With the release of the Mavo and Mavo LF, Chinese camera manufacturer Kinefinity debuts 6K resolution at an affordable price.
Considering its price point, the Kinefinity platform hasn't quite made the dent in the North American market that some might have expected. With nice-looking test footage, a good review from popular blogger Philip Bloom, and an amazing price point for their Terra 4k (around $4,500), it felt like a possible dark horse entry in the "which camera do I buy?" department. However, the company's lack of a North American dealer base has proven to be a dealbreaker.
This hasn't stopped Kinefinity from continuing to innovate. The company announced two new cameras over the weekend that could welcome significant interest from buyers, even if having at least one North American support facility would help.
The new cameras are the Mavo and the Mavo LF. The "normal" Mavo boasts a roughly Super35mm sensor—larger than the original Terra sensor size—and the LF, unsurprisingly, boasts a large format sensor. These moves put Kinefinity squarely in the "large format cinema camera" club, right next to ARRI, Sony, and RED.
While a price has yet to be announced for the LF, the base Mavo comes in at $7,999 (body only), meaning that the LF will only be a fraction of the price of any of its major full frame cine competitors. By retaining the same 6K resolution for both sensors, Kinefinity can use larger photosites on the LF, leading to a higher base ISO of 1600.
In addition, there is a new KineBACK available that provides wireless video and integration with wireless follow focus units from Movcam. This will simplify camera build setups and accelerate the speed of switching from a body-only gimbal mode to a fully built studio mode. Considering the power of wireless video and focus for gimbal shots, many users might consider keeping the KineBACK on for gimbal use.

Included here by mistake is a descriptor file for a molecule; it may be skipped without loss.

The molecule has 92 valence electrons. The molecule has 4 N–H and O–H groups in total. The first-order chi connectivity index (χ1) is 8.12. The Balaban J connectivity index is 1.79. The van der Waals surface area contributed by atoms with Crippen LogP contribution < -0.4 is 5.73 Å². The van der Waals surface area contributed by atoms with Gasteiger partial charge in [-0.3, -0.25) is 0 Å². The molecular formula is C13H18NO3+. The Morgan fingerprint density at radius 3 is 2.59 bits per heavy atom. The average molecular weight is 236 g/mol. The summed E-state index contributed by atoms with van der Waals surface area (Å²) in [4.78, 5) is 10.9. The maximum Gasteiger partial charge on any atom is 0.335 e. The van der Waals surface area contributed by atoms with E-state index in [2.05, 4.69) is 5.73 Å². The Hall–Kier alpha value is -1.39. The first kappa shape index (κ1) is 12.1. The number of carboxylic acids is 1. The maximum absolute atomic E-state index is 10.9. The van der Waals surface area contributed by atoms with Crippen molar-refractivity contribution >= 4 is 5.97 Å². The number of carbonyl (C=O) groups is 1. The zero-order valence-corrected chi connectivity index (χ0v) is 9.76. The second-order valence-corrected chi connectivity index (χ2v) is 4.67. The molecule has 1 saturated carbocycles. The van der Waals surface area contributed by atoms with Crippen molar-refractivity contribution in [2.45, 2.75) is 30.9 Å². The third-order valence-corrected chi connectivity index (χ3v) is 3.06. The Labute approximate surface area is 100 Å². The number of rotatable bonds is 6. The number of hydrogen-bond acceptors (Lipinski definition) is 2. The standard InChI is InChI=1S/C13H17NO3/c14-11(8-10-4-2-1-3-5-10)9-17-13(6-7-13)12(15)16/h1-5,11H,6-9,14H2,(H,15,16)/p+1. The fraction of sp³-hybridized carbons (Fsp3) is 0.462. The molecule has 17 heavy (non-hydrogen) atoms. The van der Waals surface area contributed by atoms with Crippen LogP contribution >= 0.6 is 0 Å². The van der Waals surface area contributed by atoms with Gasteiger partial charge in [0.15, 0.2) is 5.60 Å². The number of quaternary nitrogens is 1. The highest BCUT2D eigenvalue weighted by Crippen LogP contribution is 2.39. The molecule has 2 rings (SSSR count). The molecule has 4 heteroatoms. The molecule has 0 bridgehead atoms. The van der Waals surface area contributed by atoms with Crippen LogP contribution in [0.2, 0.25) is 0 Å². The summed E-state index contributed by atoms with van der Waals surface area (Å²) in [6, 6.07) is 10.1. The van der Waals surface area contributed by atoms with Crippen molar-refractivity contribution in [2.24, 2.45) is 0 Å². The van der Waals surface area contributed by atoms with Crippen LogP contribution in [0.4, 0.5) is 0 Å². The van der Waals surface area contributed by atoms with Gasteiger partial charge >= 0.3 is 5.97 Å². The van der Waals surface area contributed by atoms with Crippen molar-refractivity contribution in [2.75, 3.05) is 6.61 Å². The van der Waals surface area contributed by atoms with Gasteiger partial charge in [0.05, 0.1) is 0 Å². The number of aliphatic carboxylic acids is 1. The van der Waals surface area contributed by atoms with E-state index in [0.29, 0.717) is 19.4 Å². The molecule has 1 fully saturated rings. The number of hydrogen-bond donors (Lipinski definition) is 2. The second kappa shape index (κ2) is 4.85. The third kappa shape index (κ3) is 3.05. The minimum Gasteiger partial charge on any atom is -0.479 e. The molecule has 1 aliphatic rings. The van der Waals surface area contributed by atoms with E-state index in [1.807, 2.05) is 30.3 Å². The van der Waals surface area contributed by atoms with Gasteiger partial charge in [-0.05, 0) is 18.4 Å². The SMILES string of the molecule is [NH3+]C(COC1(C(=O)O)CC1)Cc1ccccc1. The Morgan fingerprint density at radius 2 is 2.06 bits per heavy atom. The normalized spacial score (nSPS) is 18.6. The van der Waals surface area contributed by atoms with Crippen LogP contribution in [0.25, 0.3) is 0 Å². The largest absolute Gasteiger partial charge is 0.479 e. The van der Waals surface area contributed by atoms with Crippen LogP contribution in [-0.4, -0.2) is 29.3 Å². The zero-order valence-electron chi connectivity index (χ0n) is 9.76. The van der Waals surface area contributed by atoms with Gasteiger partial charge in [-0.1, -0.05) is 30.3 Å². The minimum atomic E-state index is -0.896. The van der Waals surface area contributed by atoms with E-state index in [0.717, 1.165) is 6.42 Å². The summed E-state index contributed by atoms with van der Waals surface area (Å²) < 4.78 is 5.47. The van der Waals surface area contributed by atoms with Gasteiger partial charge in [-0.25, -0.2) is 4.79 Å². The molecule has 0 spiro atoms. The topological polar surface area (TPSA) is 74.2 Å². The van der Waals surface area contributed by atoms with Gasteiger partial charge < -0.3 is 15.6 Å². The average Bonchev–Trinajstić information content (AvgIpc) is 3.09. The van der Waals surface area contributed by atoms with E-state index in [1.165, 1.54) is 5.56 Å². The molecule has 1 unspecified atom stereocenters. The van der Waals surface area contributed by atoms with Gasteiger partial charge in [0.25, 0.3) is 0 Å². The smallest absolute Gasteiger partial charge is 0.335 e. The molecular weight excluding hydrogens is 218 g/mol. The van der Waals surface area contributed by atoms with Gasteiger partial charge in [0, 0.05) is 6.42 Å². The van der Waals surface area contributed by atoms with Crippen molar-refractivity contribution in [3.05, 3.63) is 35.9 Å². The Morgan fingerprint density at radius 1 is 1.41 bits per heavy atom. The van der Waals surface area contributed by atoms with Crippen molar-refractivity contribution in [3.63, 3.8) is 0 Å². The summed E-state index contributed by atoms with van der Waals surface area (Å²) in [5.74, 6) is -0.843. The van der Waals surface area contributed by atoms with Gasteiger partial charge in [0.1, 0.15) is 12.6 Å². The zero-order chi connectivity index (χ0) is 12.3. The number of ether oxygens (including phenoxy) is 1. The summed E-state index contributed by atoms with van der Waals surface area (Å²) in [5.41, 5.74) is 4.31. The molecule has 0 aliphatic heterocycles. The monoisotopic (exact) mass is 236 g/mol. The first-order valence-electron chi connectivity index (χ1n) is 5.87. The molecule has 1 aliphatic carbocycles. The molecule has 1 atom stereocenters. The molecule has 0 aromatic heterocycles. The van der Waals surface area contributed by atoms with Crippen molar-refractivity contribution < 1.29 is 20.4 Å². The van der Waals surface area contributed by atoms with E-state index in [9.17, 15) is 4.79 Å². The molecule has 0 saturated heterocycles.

Kinefinity has also teamed with filter manufacturer NiSi to create the Kinefinity Full Frame Prime set, with primes ranging from 10-to-25mm T2 glass. A set of five only costs $11,999.
We recently did a full frame prime test with what we considered "affordable" Tokina and Sigma lenses, but of course, this would come in at an even lower price point of $2,399 a lens. Cine lenses are a complicated beast, however, and while we're excited about more competition, we'd really need to see them in action before making any guesses as to their quality.
The Mavo will be ready to ship in April, with a price of $7,999 for the body and $1,399 for a full package. The LF will be coming later this year.
- 6016x4016 open gate resolution
- CinemaDNG 3:1, 5:1 and 7:1., ProRes 444XQ, 444, 422HQ, LT and Proxy, and KRW KineRaw
- 24mm x 16mm sensor (Super 35mm), 36 x 24mm sensor (LF)
- 25, 35, 50, 75, 100mm T2 prime lenses available in PL mount
- 2.5" SSD SATA drive recording
- KineMOUNT, with adapters for PL, Canon EF, Nikon F and Sony E Mount
- Base ISO 800 for Mavo, 1600 for Mavo LF